Fig. 2: RUBY serves as an effective reporter for gene expression and plant transformation.

a RUBY expression driven by the CaMV 35S promoter led to a red Arabidopsis plant (right) compared with the WT plant (left). b UBIQUITIN promoter was effective in driving RUBY expression throughout the plant (right). Non-transgenic WT was shown left. c The seed specific promoter At2S3 did not lead to RUBY expression in leaves and stems. The transgenic plant (right) and non-transgenic plant (left) were indistinguishable. The siliques of At2S3:RUBY were similar to those of WT, however, when the silique was opened, the seeds of At2S3:RUBY were clearly red. Moreover, it was obvious that transgenic and no-transgenic seeds were segregating in a silique from a T1 At2S3:RUBY plant. d YUC4:RUBY plants displayed patches of red at the tip of leaves and apical region of a gynoecium. e DR5:RUBY was expressed in rice calli. The red color can be used to distinguish transgenic (red) and non-transgenic calli (white). DR5:eGFP has been used in rice calli f, but it was much more difficult to distinguish transgenic from non-transgenic using DR5:eGFP compared with RUBY. g Roots of DR5:RUBY and DR5eGFP rice plants, which had similar patterns. The three DR5:eGFP pictures were generated with the same root: bright field (left), 488 nm fluorescence field (middle), and the merged (right). h Activation of DR5 promoter in DR5:RUBY leaves was easy to observe whereas DR5:eGFP was much more difficult to detect: bright field (left), 488 nm fluorescence field (middle), and the merged (right).

We expressed RUBY using the seed specific At2S3 promoter, which we previously used to drive mCherry expression in Arabidopsis to facilitate the selection of transgenes6. As shown in Fig. 2c, the transgenic plants were indistinguishable from wild type plants. When we checked the seeds in a silique from an At2S3:RUBY T1 plant, RUBY-expressing seeds displayed strong red color, whereas the non-transgenic seeds were green (Fig. 2c). RUBY can be conveniently used to select single T-DNA insertion events by analyzing the ratio of red seeds to green seeds, which should be ~3:1 for single insertions. The At2S3:RUBY results demonstrate that RUBY could be an effective marker for Arabidopsis transformation. Furthermore, betalain was not widely transported from the sites of synthesis to other tissues as we did not see any red color in leaves (Fig. 2c). We also expressed RUBY under the control of the Arabidopsis YUC4 promoter (Fig. 2d). YUC4, which encodes a key enzyme in auxin biosynthesis, was shown to express in small regions of embryos, leaves, and flowers21,22. GUS signals were observed in leaf tips and apical region of a gynoecium in YUC4 promoter:GUS transgenic plants. We observed similar patterns of betalain production in YUC4:RUBY lines (Fig. 2d).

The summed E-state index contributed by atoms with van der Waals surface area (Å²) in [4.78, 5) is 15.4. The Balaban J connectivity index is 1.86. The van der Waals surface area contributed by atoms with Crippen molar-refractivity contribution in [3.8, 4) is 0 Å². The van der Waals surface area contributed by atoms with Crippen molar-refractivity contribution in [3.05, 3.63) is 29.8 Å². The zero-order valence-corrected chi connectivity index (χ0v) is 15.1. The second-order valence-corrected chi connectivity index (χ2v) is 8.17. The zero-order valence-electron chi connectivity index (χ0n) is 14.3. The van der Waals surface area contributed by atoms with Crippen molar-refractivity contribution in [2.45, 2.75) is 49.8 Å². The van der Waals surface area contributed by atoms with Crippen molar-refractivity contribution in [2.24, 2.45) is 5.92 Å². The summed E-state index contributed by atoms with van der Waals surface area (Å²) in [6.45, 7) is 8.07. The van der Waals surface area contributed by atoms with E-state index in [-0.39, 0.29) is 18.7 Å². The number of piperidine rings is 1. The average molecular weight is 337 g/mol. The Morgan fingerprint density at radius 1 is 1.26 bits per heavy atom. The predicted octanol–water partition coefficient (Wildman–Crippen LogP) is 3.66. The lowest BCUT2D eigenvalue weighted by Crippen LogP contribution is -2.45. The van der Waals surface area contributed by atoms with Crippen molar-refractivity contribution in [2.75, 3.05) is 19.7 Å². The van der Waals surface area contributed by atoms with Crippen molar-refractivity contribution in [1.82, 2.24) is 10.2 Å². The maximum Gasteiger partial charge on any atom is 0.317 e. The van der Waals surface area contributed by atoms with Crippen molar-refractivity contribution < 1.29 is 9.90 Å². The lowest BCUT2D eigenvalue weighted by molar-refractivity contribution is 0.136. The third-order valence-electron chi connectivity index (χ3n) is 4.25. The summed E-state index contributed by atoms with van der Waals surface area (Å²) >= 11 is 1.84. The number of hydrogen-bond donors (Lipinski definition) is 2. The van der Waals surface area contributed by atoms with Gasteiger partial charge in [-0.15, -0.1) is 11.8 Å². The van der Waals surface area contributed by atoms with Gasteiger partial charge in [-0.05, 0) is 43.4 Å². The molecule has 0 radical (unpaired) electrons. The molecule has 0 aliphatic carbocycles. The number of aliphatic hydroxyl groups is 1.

RUBY synthesizes betalain in rice

Unlike Arabidopsis, rice and many other plants are transformed through tissue culture and the formation of calli, which are often mosaic. A visible marker for transformation at tissue culture stage will be very useful. We placed RUBY under the control of DR5, an auxin-responsive synthetic promoter4, which was used to monitor stem cell initiation during tissue culture. We also used the rice ACTIN1 promoter, which is considered a strong promoter, to control RUBY expression. We transformed the DR5:RUBY (Fig. 2e) and OsACTIN1: RUBY (Supplemental Fig. 4) into rice calli. RUBY expression rendered calli vividly red. The presence of the RUBY gene corelated to the observed RUBY expression in rice calli (Supplemental Fig. 4). We also observed a positive correlation between the brightness of the calli the expression levels of RUBY gene (Supplemental Fig. 4). Introduction of RUBY made it easier to distinguish the transformed calli from untransformed calli (Fig. 2e). RUBY enables selection of calli that have better expression of transgenes among the hygromycin-resistant calli in the same tissue block (Supplemental Fig. 4). In comparison, DR5:eGFP has been used to visualize transgenic calli (Fig. 2f). Our RUBY system is clearer and much more convenient to operate during tissue culture condition. The DR5:RUBY and DR5:eGFP in rice roots showed similar patterns (Fig. 2g), but DR5:RUBY was easier to observe without any treatments or a change in light conditions. The advantages of DR5:RUBY over DR5:eGFP was also obvious in rice leaves (Fig. 2h). Moreover, RUBY as a visible marker was very useful for monitoring transgenes in intact adult rice plants (Supplemental Fig. 5).